The Residents’ Advisory Group released a statement appealing to the council for some further clarification on why this decision has been made, where they expressed their concerns:

“We as a community group of residents thought that Manchester City Council’s “One Manchester” approach would be proud to have Newton Heath Youth Project CIC and all of the community support that comes with it, as part of their portfolio for our city – evidently these three councillors think not!”

Newton Heath Youth Project CIC, who currently rent space in a property on Averill Street, have been providing youth services to the local area since the council funded provision was cut from the local budget in 2011, working with over 1000 young people since they opened in 2013.

The proposed plans for the property in Brookdale Park include homework sessions, school holiday activities, lone parents’ advice sessions, volunteer coordination and partnership projects from a permanent base within the community. It would mean that Newton Heath Youth Project could increase their offer to the local area by having a full time office base for their manager and employing a part time administrator to oversee the development of the business. They also hope that operating a day time provision from the park would be a safer environment than their current base on Averill Street, which is next to a road, and that their presence in the park would encourage increased community use of these facilities.

When contacted by The Meteor, Manchester City Council gave the following reasons for the decision to block the transfer:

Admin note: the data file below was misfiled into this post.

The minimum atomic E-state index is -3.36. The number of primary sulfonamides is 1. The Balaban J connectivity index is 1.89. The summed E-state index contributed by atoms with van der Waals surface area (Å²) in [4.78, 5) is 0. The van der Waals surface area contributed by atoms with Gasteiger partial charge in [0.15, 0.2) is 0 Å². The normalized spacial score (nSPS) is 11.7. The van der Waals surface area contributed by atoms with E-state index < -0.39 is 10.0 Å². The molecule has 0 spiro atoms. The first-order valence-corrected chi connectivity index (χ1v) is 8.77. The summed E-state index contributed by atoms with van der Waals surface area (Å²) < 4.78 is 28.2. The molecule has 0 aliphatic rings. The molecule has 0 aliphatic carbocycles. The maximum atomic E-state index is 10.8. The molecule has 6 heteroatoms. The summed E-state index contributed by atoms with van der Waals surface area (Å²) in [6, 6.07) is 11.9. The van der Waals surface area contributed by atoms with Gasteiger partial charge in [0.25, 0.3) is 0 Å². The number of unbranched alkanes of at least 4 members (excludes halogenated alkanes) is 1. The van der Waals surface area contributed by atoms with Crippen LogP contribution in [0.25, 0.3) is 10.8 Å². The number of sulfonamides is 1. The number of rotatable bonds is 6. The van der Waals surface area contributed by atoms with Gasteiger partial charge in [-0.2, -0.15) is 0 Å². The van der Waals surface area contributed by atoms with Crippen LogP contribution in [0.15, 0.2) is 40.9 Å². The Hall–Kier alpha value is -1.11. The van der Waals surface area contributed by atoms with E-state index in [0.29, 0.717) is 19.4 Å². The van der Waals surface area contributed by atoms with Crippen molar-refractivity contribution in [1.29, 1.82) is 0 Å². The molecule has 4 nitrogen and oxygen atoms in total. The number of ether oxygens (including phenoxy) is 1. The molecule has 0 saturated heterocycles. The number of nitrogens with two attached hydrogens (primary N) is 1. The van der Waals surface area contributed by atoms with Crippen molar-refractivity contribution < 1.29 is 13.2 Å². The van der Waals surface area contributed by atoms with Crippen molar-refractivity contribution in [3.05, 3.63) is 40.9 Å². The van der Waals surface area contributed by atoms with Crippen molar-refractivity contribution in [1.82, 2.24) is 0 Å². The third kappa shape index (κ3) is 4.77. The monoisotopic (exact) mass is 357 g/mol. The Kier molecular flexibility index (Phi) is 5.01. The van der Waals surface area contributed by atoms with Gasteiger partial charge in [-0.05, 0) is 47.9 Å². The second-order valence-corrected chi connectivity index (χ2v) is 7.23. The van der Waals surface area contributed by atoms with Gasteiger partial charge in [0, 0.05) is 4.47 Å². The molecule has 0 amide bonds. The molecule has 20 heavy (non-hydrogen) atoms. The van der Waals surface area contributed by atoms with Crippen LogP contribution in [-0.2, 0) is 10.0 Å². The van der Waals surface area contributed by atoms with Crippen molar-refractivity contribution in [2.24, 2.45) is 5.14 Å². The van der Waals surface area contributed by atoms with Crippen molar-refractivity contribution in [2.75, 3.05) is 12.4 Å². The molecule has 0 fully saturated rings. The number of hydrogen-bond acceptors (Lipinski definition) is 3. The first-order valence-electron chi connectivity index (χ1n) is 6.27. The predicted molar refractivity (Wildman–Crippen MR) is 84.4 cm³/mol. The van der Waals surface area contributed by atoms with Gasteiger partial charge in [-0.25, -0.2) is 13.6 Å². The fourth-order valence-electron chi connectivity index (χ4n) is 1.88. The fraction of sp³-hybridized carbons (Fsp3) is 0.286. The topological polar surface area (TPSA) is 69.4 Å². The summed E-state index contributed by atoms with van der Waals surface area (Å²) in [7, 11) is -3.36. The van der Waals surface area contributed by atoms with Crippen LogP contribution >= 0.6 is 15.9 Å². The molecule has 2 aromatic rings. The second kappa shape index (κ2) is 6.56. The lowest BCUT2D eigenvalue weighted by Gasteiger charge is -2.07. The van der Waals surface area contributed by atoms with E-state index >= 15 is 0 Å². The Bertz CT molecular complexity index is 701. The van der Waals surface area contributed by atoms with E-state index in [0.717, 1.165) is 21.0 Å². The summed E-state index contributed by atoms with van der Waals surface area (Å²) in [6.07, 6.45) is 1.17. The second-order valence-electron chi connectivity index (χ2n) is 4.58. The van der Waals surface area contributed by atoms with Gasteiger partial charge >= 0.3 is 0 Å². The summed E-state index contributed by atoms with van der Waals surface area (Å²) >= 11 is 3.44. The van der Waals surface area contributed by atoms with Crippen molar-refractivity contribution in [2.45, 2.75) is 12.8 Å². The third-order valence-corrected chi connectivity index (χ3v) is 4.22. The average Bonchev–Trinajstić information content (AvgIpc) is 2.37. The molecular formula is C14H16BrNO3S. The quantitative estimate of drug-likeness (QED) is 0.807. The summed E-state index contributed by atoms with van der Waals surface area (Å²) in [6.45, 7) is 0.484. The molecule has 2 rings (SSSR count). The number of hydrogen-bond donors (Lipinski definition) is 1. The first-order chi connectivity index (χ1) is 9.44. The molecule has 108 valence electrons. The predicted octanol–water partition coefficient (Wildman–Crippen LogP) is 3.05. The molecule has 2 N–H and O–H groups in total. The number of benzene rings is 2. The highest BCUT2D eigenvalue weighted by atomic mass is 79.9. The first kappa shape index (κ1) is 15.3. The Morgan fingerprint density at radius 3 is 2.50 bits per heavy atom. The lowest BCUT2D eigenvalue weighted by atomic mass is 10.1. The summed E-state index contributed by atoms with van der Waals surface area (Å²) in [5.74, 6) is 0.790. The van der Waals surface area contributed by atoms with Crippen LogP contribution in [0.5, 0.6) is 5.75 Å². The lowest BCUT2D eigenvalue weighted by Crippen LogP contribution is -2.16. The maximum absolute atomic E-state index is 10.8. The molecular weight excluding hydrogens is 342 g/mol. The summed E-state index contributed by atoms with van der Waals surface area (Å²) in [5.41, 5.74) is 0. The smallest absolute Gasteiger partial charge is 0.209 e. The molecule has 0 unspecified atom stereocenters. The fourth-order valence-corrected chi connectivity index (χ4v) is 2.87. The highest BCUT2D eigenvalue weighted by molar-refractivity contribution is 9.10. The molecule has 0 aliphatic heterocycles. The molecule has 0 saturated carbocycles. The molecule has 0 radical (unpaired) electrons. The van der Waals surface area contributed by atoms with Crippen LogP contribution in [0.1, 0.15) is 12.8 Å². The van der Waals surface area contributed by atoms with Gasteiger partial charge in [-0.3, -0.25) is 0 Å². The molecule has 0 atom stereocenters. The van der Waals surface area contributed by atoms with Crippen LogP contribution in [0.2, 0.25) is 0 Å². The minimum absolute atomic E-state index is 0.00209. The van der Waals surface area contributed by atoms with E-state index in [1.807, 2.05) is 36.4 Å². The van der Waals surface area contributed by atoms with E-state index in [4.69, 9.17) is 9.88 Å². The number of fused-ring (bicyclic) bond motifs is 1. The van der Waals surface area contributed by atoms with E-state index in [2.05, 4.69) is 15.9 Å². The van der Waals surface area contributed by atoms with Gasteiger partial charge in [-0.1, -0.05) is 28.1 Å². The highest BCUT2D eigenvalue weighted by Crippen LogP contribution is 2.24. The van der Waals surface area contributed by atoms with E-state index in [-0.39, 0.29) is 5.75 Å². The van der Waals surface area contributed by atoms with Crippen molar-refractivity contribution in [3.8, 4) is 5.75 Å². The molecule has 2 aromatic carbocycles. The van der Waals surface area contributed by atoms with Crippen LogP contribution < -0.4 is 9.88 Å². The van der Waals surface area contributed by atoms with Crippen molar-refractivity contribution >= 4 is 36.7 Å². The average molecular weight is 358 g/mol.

“The council’s decision was taken after considering the needs of the youth project and those of the wider local community.  The council believes that more suitable potential bases for the proposed extension of the project exist in the local area, especially given the poor condition of the portacabin and historic problems with anti-social behaviour around the building, which is close to a residential area.”

Since the decision to block the transfer was made, a petition urging councillors to reconsider has received hundreds of statements of support from local residents, including residents who live near the park. A public demonstration was also held in Brookdale Park this month to raise awareness about the situation.

Evelyn, who works at the Newton Heath Youth Project, has been door knocking to gauge the level of local support for the transfer:

“From my perspective, if the residents don’t want it, then there’s your answer. But that doesn’t appear to be the case. The decisions that they [local councillors] have made with no consultation from the community makes you really question their ethics.”

Newton Heath Youth Project sent a collective letter of concerns to the City Solicitor on 10 November 2016 and have to date received nothing back other than receipt of receiving the email. The guidance from the City Solicitor states that a reply to such communications should be received within 10 working days.

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  • Alice Toomer-McAlpine

    Co-founder and Co-editor of The Meteor, Alice is a community worker and journalist from Manchester who works across a range of roles including youth work, community organising, video production and creative documentation of non-profit projects. Alice is interested in how the stories we create and share shape the world we live in, and how communities can take ownership of their stories and build trust with local independent media to build collective power.

Reader Interactions


  1. Nothing suprises me about the often crazy decisions of Manchester City Council and its Councillors.
    Keep campaigning in the community for your rights.
    Mervyn Drage, Member of Greater Manchester Unite the Union community branch. (Writing as an individual.Have not had the opportunity yet to raise this issue with my union branch)